Andrew Luck's surprise decision to retire from football at age 29 continues to reverberate in the world of sports and beyond. The Indianapolis Colts QB played six seasons but said he could no longer deal with the endless cycle of injury and rehab that he said made life on and off the field miserable. A sample of coverage:
- The cost: Columnist Jerry Brewer of the Washington Post figures Luck just walked away from at least $250 million in future earnings. The former No. 1 pick had a few years left on his current contract and would surely have a huge new signing when it ended. Brewer isn't criticizing, though. He calls the decision "wise." Mike Garafalo of the NFL Network does the math and suspects the total might be closer to $500 million.
- The injuries: Start with "torn cartilage in two ribs, a partially torn abdomen, a lacerated kidney, at least one concussion, (and) a torn labrum in his throwing shoulder," per Zak Keefer of the Athletic. Then came a recent "mysterious calf-ankle issue" that had sidelined him this preseason.
- The stats: A post at FiveThirtyEight takes a look at Luck's impressive, if short, career when compared to others, and finds that "it is exceedingly rare for a quarterback of Luck’s caliber to leave the game before age 30." Using its metric of "Approximate Value," the site finds that Luck is in the same range as Tom Brady, John Elway, and Joe Montana in terms of performance through age 29.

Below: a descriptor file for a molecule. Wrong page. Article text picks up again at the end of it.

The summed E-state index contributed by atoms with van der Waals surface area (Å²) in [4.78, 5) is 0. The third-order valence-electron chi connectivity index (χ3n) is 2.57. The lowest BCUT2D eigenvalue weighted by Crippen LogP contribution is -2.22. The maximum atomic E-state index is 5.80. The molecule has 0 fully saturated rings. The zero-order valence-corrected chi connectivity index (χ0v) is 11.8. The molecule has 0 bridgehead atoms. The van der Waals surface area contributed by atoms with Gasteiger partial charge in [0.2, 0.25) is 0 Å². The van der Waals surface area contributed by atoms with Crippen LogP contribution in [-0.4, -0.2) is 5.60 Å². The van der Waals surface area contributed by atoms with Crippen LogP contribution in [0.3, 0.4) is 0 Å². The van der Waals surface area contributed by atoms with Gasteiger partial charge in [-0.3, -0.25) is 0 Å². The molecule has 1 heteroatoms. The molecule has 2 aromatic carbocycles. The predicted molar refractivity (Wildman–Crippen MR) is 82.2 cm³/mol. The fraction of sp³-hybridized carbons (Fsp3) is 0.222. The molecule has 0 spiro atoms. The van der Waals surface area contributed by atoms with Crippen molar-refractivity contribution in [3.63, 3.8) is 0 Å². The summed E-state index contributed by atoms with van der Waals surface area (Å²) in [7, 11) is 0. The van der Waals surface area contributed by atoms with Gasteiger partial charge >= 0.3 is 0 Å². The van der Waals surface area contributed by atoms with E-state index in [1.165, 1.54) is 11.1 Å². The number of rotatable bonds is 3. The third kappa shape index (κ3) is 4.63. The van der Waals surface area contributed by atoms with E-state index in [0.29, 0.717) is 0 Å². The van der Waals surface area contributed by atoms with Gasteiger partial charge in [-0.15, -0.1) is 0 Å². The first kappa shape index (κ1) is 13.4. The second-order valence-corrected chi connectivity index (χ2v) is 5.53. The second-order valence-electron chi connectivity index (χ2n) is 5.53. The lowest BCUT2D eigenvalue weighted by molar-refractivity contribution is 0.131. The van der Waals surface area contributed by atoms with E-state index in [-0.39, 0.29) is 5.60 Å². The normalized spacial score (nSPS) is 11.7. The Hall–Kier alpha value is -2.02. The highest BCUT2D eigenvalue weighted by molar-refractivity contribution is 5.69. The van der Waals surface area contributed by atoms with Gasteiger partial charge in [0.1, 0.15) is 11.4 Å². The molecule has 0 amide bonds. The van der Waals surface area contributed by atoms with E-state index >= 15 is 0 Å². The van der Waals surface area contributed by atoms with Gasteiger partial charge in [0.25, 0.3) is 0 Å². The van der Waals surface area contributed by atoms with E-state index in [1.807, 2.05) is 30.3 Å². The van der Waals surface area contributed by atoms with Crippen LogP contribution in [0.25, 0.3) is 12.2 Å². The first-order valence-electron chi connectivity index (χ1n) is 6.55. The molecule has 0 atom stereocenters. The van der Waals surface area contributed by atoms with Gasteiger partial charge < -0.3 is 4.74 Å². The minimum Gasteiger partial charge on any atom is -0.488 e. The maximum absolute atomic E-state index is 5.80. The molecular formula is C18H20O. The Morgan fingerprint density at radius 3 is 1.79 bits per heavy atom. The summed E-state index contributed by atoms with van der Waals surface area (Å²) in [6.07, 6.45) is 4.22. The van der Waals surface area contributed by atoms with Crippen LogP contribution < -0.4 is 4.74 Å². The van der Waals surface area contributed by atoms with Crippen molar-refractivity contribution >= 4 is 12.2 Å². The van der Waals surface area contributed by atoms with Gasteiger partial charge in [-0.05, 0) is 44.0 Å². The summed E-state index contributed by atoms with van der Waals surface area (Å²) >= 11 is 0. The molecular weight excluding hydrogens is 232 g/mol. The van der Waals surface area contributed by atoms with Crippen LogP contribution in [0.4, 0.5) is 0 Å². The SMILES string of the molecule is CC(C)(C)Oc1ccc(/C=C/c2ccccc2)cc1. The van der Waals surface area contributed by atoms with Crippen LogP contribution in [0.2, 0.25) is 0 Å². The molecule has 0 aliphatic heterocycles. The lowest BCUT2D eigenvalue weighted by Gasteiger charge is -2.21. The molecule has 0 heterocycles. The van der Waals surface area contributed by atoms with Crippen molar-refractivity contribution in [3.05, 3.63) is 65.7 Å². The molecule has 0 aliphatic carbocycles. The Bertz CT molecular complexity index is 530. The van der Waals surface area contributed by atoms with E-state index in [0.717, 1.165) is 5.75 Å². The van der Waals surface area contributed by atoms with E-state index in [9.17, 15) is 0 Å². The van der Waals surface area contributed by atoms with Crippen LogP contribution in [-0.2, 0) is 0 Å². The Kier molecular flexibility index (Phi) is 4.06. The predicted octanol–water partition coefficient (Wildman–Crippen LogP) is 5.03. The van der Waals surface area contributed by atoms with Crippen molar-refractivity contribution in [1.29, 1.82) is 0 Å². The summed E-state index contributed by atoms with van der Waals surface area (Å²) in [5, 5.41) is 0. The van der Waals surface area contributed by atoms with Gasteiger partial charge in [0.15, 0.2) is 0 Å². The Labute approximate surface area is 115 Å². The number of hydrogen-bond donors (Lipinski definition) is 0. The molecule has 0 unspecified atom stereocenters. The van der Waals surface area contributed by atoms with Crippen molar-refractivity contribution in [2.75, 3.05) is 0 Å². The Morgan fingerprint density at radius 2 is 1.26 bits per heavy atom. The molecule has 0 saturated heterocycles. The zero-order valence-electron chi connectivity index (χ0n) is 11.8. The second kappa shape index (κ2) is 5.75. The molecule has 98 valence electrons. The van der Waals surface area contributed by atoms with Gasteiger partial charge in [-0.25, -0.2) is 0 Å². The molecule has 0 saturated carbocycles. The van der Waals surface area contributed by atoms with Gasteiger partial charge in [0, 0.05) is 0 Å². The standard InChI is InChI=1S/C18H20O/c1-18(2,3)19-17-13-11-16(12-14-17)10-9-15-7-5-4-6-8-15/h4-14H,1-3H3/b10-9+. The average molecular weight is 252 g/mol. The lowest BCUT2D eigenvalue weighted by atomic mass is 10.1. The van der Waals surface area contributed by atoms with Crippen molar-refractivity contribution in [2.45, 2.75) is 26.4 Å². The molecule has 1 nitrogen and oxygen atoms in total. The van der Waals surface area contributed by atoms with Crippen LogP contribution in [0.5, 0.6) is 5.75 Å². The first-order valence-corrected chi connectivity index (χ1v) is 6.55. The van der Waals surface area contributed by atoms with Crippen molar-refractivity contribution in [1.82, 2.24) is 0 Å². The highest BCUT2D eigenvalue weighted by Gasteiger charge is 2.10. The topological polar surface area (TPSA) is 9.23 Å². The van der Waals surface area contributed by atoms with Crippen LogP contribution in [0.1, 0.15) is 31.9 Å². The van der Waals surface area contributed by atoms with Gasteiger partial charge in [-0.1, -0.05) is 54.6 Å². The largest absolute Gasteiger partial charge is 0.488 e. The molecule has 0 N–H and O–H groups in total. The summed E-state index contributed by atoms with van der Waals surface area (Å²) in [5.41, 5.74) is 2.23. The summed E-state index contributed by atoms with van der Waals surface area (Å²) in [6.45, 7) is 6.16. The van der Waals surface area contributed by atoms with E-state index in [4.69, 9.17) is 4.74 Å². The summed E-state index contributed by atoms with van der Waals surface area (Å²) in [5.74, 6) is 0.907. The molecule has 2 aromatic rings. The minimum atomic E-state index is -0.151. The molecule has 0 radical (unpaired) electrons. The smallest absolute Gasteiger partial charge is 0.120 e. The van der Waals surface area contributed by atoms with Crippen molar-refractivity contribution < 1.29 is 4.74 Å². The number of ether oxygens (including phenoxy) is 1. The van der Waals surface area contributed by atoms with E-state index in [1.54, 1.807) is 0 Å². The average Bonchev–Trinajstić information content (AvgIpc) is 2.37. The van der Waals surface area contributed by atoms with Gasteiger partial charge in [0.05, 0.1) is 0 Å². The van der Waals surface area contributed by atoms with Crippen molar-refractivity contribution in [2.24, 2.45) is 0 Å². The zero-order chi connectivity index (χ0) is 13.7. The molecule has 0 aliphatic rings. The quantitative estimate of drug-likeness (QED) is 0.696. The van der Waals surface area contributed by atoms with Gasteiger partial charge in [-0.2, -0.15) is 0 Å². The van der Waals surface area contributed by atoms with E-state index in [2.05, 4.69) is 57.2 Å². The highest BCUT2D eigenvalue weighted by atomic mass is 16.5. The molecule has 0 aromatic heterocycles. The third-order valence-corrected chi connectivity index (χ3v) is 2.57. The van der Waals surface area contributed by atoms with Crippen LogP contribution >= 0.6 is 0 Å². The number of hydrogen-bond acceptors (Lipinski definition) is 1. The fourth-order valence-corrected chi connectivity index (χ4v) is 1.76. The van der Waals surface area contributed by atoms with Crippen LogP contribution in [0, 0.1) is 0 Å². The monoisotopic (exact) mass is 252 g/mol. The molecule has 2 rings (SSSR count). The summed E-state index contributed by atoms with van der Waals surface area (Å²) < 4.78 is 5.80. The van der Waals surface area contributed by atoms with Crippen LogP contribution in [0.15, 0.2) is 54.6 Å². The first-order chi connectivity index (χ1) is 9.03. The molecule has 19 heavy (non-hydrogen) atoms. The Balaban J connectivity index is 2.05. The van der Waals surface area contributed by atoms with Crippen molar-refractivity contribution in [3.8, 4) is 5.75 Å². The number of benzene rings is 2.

- Smart: Jason Gay of the Wall Street Journal also is praising the move. "What Luck is doing here is the rational move," he writes. "He knows all the stories of retired players living in physical and mental anguish; as the son of an NFL quarterback, he probably knows more of them than we do." And all the fans who booed him this weekend may want to consider that the average football career is now just three years.
- A critic: Not everyone is so understanding. "Retiring cause rehabbing is 'too hard' is the most millennial thing ever," tweeted Doug Gottlieb, who hosts a radio show on Fox Sports. That prompted a fast, angry reply from former NFL QB Troy Aikman. "That’s total bull--- Doug. What qualifies you to decide how someone should live their life? So you’re now the authority on what motivates Andrew Luck? And if his decisions don’t fit into what you think is best for him then you rip him? Guess that keeps you employed on FS1."
- Still hoping: One person who hasn't given up on Luck playing football again is Colts owner Jim Irsay. "We’ve seen Tiger Woods come back (from injury) and win the Masters; we’ve seen Michael Jordan retire and unretire (twice)," says Irsay, per the Indianapolis Star. "In this case, we just wish (Luck) the best and maybe that he finds some clarity. Again, he’ll just be 30 years old." The story notes that, down the road, Luck would only have to inform the league that he'd like to come back and the Colts would still retain the rights to his contract.
- Brady gets it: "It is his life," said Tom Brady, who at 42 remains among the league's elite players. "Everyone has the right to choose what he wants to do." Brady, speaking Monday on WEEI, noted the physical toll of the game and credited his "support system" of teammates, coaches, his trainer, and family for helping him go as long as he has, per NFL.com.
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